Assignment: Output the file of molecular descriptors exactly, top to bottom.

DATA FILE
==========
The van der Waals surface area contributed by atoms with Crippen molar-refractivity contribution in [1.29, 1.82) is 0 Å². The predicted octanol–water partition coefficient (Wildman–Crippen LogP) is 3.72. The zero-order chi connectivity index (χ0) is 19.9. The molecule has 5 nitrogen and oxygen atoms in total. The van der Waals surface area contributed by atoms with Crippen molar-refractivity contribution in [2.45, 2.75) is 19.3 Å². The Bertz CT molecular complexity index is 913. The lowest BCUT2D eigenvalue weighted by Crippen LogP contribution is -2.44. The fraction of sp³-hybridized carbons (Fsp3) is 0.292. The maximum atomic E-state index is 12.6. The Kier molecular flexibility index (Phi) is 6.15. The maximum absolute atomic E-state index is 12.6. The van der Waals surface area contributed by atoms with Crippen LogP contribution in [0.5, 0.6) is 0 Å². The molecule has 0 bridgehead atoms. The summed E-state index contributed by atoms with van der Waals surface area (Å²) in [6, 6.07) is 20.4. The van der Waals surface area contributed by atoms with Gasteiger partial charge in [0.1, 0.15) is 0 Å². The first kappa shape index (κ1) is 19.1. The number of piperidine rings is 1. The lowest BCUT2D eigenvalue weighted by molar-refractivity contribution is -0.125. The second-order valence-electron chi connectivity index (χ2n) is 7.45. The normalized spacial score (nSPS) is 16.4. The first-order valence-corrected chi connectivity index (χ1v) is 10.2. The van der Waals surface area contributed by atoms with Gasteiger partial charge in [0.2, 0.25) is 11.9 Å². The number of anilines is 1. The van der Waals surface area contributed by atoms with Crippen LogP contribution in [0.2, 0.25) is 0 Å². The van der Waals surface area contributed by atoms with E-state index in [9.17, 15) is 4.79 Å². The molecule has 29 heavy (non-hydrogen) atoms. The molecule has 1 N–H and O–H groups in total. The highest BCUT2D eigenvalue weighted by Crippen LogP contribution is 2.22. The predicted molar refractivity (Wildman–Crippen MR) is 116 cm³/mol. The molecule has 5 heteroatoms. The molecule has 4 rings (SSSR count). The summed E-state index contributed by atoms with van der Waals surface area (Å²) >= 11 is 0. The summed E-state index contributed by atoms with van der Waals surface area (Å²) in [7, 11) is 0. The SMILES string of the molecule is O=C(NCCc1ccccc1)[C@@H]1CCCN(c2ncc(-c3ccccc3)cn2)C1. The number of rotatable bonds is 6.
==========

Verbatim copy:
The van der Waals surface area contributed by atoms with Crippen molar-refractivity contribution in [1.29, 1.82) is 0 Å². The predicted octanol–water partition coefficient (Wildman–Crippen LogP) is 3.72. The zero-order chi connectivity index (χ0) is 19.9. The molecule has 5 nitrogen and oxygen atoms in total. The van der Waals surface area contributed by atoms with Crippen molar-refractivity contribution in [2.45, 2.75) is 19.3 Å². The Bertz CT molecular complexity index is 913. The lowest BCUT2D eigenvalue weighted by Crippen LogP contribution is -2.44. The fraction of sp³-hybridized carbons (Fsp3) is 0.292. The maximum atomic E-state index is 12.6. The Kier molecular flexibility index (Phi) is 6.15. The maximum absolute atomic E-state index is 12.6. The van der Waals surface area contributed by atoms with Crippen LogP contribution in [0.5, 0.6) is 0 Å². The molecule has 0 bridgehead atoms. The summed E-state index contributed by atoms with van der Waals surface area (Å²) in [6, 6.07) is 20.4. The van der Waals surface area contributed by atoms with Gasteiger partial charge in [0.1, 0.15) is 0 Å². The first kappa shape index (κ1) is 19.1. The number of piperidine rings is 1. The lowest BCUT2D eigenvalue weighted by molar-refractivity contribution is -0.125. The second-order valence-electron chi connectivity index (χ2n) is 7.45. The normalized spacial score (nSPS) is 16.4. The first-order valence-corrected chi connectivity index (χ1v) is 10.2. The van der Waals surface area contributed by atoms with Gasteiger partial charge in [0.2, 0.25) is 11.9 Å². The number of anilines is 1. The van der Waals surface area contributed by atoms with Crippen LogP contribution in [0.2, 0.25) is 0 Å². The van der Waals surface area contributed by atoms with E-state index in [9.17, 15) is 4.79 Å². The molecule has 29 heavy (non-hydrogen) atoms. The molecule has 1 N–H and O–H groups in total. The highest BCUT2D eigenvalue weighted by Crippen LogP contribution is 2.22. The predicted molar refractivity (Wildman–Crippen MR) is 116 cm³/mol. The molecule has 5 heteroatoms. The molecule has 4 rings (SSSR count). The summed E-state index contributed by atoms with van der Waals surface area (Å²) >= 11 is 0. The summed E-state index contributed by atoms with van der Waals surface area (Å²) in [7, 11) is 0. The SMILES string of the molecule is O=C(NCCc1ccccc1)[C@@H]1CCCN(c2ncc(-c3ccccc3)cn2)C1. The number of rotatable bonds is 6.